By: Barry E. Haimo, Esq.
December 22, 2015
What Is a Persistent Vegetative State?
For many families, witnessing a loved one enter a persistent vegetative state is incredibly traumatic and hard to understand. Different than a coma, a persistent vegetative state is a condition marked by cycles of sleeping and wakefulness, just like if the person was conscious. Despite this, the person will have no awareness of his or her surroundings. They will not react to movement, family interactions, noises, and so on, and they will be fully incapable of controlling their bodily functions (in other words, they will be incontinent and bedridden).
These individuals do maintain some sort of brain function, but it is only enough to keep the hypothalamus and brainstem in operation. These areas are in control of the autonomic nervous system, and control behaviors such as breathing, blinking, swallowing, and so on. Essentially, the person appears to be awake, but they will not be able to respond to any stimuli or move their bodies.
Many family members have reported feeling increasingly emotional or stressed when dealing with a loved one in a persistent vegetative state since sometimes they appear to be functioning and capable of reacting to their environment – even though the family members know that this is not the case.
A persistent vegetative state is also different than brain death. While brain death means that the body can no longer support life, with a persistent vegetative state is more like the brain is in limbo – it still allows the person to survive on a basic level.
In pertinent part, Florida Statute, Section 765.404, states as follows:
Persistent vegetative state.—For persons in a persistent vegetative state, as determined by the attending physician in accordance with currently accepted medical standards, who have no advance directive and for whom there is no evidence indicating what the person would have wanted under such conditions, and for whom, after a reasonably diligent inquiry, no family or friends are available or willing to serve as a proxy to make health care decisions for them, life-prolonging procedures may be withheld or withdrawn under the following conditions:
(1) The person has a judicially appointed guardian representing his or her best interest with authority to consent to medical treatment; and
(2) The guardian and the person’s attending physician, in consultation with the medical ethics committee of the facility where the patient is located, conclude that the condition is permanent and that there is no reasonable medical probability for recovery and that withholding or withdrawing life-prolonging procedures is in the best interest of the patient. If there is no medical ethics committee at the facility, the facility must have an arrangement with the medical ethics committee of another facility or with a community-based ethics committee approved by the Florida Bio-ethics Network. The ethics committee shall review the case with the guardian, in consultation with the person’s attending physician, to determine whether the condition is permanent and there is no reasonable medical probability for recovery. The individual committee members and the facility associated with an ethics committee shall not be held liable in any civil action related to the performance of any duties required in this subsection.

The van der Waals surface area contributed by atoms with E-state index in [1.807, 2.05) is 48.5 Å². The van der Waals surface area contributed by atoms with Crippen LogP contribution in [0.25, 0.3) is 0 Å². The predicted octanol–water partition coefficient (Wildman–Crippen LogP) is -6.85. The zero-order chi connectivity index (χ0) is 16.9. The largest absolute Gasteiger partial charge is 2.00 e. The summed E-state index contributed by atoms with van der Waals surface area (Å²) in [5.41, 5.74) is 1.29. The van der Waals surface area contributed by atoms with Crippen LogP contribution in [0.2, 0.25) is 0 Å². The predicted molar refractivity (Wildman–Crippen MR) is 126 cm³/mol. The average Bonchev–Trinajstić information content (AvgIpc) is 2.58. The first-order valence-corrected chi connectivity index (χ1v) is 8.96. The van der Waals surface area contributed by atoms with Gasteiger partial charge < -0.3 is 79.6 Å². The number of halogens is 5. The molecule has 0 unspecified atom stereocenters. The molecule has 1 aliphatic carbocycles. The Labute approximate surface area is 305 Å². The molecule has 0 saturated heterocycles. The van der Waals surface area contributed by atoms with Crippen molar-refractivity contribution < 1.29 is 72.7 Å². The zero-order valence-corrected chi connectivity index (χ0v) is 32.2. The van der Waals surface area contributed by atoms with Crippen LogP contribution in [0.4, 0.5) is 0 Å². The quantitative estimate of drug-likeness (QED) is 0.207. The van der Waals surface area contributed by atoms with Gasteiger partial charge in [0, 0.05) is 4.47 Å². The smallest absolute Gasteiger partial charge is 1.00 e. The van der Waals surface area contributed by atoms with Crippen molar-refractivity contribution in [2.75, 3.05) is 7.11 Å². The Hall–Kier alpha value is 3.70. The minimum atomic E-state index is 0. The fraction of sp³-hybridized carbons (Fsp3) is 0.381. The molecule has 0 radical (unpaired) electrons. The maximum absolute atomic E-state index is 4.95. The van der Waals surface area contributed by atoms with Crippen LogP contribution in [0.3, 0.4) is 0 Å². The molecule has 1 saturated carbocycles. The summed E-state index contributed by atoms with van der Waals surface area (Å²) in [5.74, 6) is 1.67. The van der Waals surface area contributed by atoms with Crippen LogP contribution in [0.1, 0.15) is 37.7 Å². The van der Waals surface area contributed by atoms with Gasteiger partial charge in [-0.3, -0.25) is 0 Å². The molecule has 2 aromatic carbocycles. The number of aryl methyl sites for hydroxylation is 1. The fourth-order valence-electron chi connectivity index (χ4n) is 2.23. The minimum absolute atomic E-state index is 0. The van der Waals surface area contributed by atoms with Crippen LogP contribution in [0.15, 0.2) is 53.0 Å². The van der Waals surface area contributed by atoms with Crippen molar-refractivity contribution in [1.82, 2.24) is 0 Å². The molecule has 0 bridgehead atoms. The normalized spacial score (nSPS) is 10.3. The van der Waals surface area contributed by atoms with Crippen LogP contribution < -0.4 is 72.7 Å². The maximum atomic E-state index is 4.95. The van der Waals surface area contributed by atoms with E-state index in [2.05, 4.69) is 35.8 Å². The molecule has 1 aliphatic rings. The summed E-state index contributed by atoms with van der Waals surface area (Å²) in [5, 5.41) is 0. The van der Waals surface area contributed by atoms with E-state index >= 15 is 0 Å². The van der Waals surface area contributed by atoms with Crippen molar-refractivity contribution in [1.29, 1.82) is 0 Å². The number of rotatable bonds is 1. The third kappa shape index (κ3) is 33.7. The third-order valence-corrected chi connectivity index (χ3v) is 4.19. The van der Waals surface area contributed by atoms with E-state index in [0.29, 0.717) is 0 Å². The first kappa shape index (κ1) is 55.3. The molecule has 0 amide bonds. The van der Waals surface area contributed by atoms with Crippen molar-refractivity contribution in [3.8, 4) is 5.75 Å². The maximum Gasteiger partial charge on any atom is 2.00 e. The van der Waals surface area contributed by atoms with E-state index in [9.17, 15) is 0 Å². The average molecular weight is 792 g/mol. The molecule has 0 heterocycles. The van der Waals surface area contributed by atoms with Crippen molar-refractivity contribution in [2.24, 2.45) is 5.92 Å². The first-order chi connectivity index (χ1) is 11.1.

When a person has been in this unresponsive cycle for over one month, they are officially considered to be in a persistent vegetative state. Thankfully, sometimes these individuals recover considerably from this state and are able to live more normally. However, statistically speaking, individuals who have remained in this state for over 12 months are not likely to come out of it. In fact, people who are in this state can live in such a way for years and years while never improving.
How to Handle a Persistent Vegetative State
For many families, this brings about a difficult decision: do you terminate life support, or do you maintain it? In the United States, a family can request the end of life support once a person has been classified as in a persistent vegetative state.
There are ethical concerns here, of course, as technically the person’s brain function is maintaining itself on some level. The body is being provided the oxygen and blood that it needs to function, but there is absolutely no indication that the person is ever conscious.
Sometimes a person will have a living will in place that explains their wishes, but it is not uncommon for someone to not have made their wishes known in any official capacity.
An attorney can also help in the event that the hospital administration or other family members make it known that they do not wish to remove life support. This is a very stressful and emotional situation for all involved. If your loved one’s wishes are in question or were never clarified.
The best course of action, of course, is for you to clarify your personal wishes about end-of-life care before such a situation arises. Obviously, an estate planning attorney can help you with this as well, either by working with you to create a living will or drawing up paperwork to select a health care surrogate to make medical decisions for you in the event that you are unable to make them for yourself.
Barry E. Haimo, Esq.
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